If you haven’t tried meditation but want to know more about it – this article is good for you. Why? Because meditation is a great practice for everyday life, but it is used in some form by every religion and sect, and all those religions and sects create a mystified image of meditation, which has little to do with the real basic practice.
My aim is to demystify it, so everyone who has an allergy to Buddhism, Hinduism or religion could try it without fear to look like an ultra-spiritual freak. Of course – trying to practice it is the best you cand do. But let’s talk about it first.
First of all, what is meditation?
When we imagine meditation, the first thing that comes to mind is either a monk, a plastic orange Buddha you saw everywhere during your trip to Thailand, or a raw-vegan-Ayurveda follower meditating after yoga class. It might seem that meditation is something like sleeping when you become indifferent to the surroundings like you don’t care anymore about anything.
I am practicing meditation more than 5 years, attended courses and guided sessions, and I want to bring some clarity:
Meditation is a training of the mind. It is like a gym for muscle, like a library for knowledge or like a puzzle for intelligence.
Meditation is a training of the mind to be concentrated, to keep calm, to keep equanimity.
We want our body to have strength, endurance, flexibility, so we go to a gym. We want our brain to be able to solve problems, to think logically, to analyze facts, so we go to university, take courses or at least solve puzzles.
Now we have the mind, the attention, and we want it to be able to concentrate, keep calm, control emotions and body. How to train it?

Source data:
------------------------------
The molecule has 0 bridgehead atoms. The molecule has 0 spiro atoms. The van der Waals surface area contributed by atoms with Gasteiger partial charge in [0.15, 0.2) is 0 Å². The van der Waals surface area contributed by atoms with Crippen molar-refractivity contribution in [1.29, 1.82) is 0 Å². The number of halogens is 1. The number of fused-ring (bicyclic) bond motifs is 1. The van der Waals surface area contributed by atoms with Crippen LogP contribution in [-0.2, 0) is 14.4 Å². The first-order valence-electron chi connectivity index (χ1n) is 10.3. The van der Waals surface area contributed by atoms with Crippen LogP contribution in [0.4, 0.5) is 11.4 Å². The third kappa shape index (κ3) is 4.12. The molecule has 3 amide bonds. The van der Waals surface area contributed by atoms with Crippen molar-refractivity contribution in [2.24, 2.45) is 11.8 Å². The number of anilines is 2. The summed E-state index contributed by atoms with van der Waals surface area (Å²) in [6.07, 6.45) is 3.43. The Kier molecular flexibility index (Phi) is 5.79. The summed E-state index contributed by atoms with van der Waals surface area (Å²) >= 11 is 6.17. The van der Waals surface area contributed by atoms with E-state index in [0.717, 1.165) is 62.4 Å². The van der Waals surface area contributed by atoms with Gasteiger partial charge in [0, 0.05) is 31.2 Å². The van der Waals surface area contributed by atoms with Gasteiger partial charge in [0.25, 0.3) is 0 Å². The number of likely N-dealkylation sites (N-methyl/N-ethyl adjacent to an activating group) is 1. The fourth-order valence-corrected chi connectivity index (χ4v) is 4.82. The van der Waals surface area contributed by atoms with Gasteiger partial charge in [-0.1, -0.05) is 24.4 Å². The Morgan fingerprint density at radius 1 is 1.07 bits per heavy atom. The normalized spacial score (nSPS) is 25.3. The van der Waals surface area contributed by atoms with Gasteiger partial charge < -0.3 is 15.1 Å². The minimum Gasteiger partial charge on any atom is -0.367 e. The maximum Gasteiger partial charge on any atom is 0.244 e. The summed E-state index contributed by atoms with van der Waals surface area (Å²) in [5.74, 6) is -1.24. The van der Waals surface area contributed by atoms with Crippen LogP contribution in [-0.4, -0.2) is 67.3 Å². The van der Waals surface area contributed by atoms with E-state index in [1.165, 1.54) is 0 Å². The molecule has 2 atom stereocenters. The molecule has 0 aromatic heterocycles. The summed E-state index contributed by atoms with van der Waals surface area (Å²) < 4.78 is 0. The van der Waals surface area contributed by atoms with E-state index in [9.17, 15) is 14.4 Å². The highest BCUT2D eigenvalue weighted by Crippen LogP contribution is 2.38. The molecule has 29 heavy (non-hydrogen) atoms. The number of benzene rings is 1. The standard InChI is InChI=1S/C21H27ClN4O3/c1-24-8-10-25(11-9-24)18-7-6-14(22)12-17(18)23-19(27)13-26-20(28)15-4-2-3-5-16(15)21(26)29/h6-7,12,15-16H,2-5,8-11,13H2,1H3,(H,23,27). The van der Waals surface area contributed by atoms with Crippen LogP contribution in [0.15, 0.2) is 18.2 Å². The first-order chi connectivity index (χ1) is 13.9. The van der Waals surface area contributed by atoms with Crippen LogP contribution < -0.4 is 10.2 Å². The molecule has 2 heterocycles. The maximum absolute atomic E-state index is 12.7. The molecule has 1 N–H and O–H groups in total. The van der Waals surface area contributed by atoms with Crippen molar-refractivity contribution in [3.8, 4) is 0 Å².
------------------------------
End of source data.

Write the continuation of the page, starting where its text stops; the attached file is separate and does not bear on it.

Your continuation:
My full article about the practice is here. Now I will just deal with the myths. I will not try to convince you is it good or not, just know what is it and decide yourself. Not everyone is going to the gym and university, right?
1: So, if I meditate will I become a Buddhist?
No, you will not.
One of the best meditators through the history was Siddharta Gautama, who lived in India. Like Pythagoras was in mathematics, Da Vinci in art, Einstein in physics, so was Mr. Gautama for meditation. Too bad, it happened that ignorant people of those times built statues of him everywhere and started worshipping him like a god. And now we think that meditation is a Buddhist practice. Which is far from truth – they don’t meditate, they just go to the temple to burn some incense and that is all (been there, done that).
So, it is perfectly OK to meditate and after that to go to church, to pray to Allah, or to stay an atheist. Religion is not related to this practice, don’t let ignorant masses mislead you.
2: Will I get mysterious experiences?
There is no mystery here.
It happens that meditation is a deep concentration which is not usual for the majority of people. So they feel weird – they might feel lightless, see lights, feel vibrations and so on. This might be interpreted as heavenly light, cosmic vibrations, and a touch of god. I think it is not beneficial approach.
If you want to do some work and your phone is beeping, the roommate is noisy, or the noise from outside keeps disturbing you, then you learn to ignore those distractions and concentrate on your work. You don’t need cosmic vibrations for this. But meditation will help you.
By the way: I saw the light while meditating. That’s cool, but that means nothing.
3: Do I must be spiritual to meditate?
No, you don’t.
By term “spirituality” we call all things we do not understand or cannot explain. Meditation can be explained, so we don’t need to call it spiritual anymore. (gazillion of articles called “scientific this and that” about meditation are waiting for you)